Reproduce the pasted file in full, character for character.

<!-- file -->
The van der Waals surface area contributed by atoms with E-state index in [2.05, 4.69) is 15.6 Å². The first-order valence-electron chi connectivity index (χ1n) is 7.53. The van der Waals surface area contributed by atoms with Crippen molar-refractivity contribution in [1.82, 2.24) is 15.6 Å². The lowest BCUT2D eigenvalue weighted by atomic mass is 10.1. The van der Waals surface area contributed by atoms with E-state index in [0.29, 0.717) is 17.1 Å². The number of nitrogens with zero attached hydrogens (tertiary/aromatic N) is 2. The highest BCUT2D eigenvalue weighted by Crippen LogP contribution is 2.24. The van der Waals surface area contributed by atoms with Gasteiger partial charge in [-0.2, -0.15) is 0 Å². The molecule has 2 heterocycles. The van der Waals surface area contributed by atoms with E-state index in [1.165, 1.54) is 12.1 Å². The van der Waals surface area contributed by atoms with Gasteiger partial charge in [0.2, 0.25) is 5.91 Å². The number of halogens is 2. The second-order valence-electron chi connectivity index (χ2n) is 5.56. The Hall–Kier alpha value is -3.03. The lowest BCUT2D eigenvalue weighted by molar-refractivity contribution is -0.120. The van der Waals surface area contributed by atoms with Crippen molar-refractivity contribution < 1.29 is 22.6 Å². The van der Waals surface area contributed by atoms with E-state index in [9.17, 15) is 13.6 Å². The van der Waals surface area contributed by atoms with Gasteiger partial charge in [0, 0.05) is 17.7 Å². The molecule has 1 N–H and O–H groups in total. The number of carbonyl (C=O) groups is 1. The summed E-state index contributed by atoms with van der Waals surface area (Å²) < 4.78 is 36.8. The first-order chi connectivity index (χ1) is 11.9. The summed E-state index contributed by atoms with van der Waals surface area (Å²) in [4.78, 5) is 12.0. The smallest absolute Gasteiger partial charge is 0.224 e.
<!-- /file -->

The van der Waals surface area contributed by atoms with E-state index in [2.05, 4.69) is 15.6 Å². The first-order valence-electron chi connectivity index (χ1n) is 7.53. The van der Waals surface area contributed by atoms with Crippen molar-refractivity contribution in [1.82, 2.24) is 15.6 Å². The lowest BCUT2D eigenvalue weighted by atomic mass is 10.1. The van der Waals surface area contributed by atoms with E-state index in [0.29, 0.717) is 17.1 Å². The number of nitrogens with zero attached hydrogens (tertiary/aromatic N) is 2. The highest BCUT2D eigenvalue weighted by Crippen LogP contribution is 2.24. The van der Waals surface area contributed by atoms with Gasteiger partial charge in [-0.2, -0.15) is 0 Å². The molecule has 2 heterocycles. The van der Waals surface area contributed by atoms with E-state index in [1.165, 1.54) is 12.1 Å². The van der Waals surface area contributed by atoms with Gasteiger partial charge in [0.2, 0.25) is 5.91 Å². The number of halogens is 2. The second-order valence-electron chi connectivity index (χ2n) is 5.56. The Hall–Kier alpha value is -3.03. The lowest BCUT2D eigenvalue weighted by molar-refractivity contribution is -0.120. The van der Waals surface area contributed by atoms with Crippen molar-refractivity contribution < 1.29 is 22.6 Å². The van der Waals surface area contributed by atoms with E-state index in [9.17, 15) is 13.6 Å². The van der Waals surface area contributed by atoms with Gasteiger partial charge in [0, 0.05) is 17.7 Å². The molecule has 1 N–H and O–H groups in total. The number of carbonyl (C=O) groups is 1. The summed E-state index contributed by atoms with van der Waals surface area (Å²) < 4.78 is 36.8. The first-order chi connectivity index (χ1) is 11.9. The summed E-state index contributed by atoms with van der Waals surface area (Å²) in [4.78, 5) is 12.0. The smallest absolute Gasteiger partial charge is 0.224 e.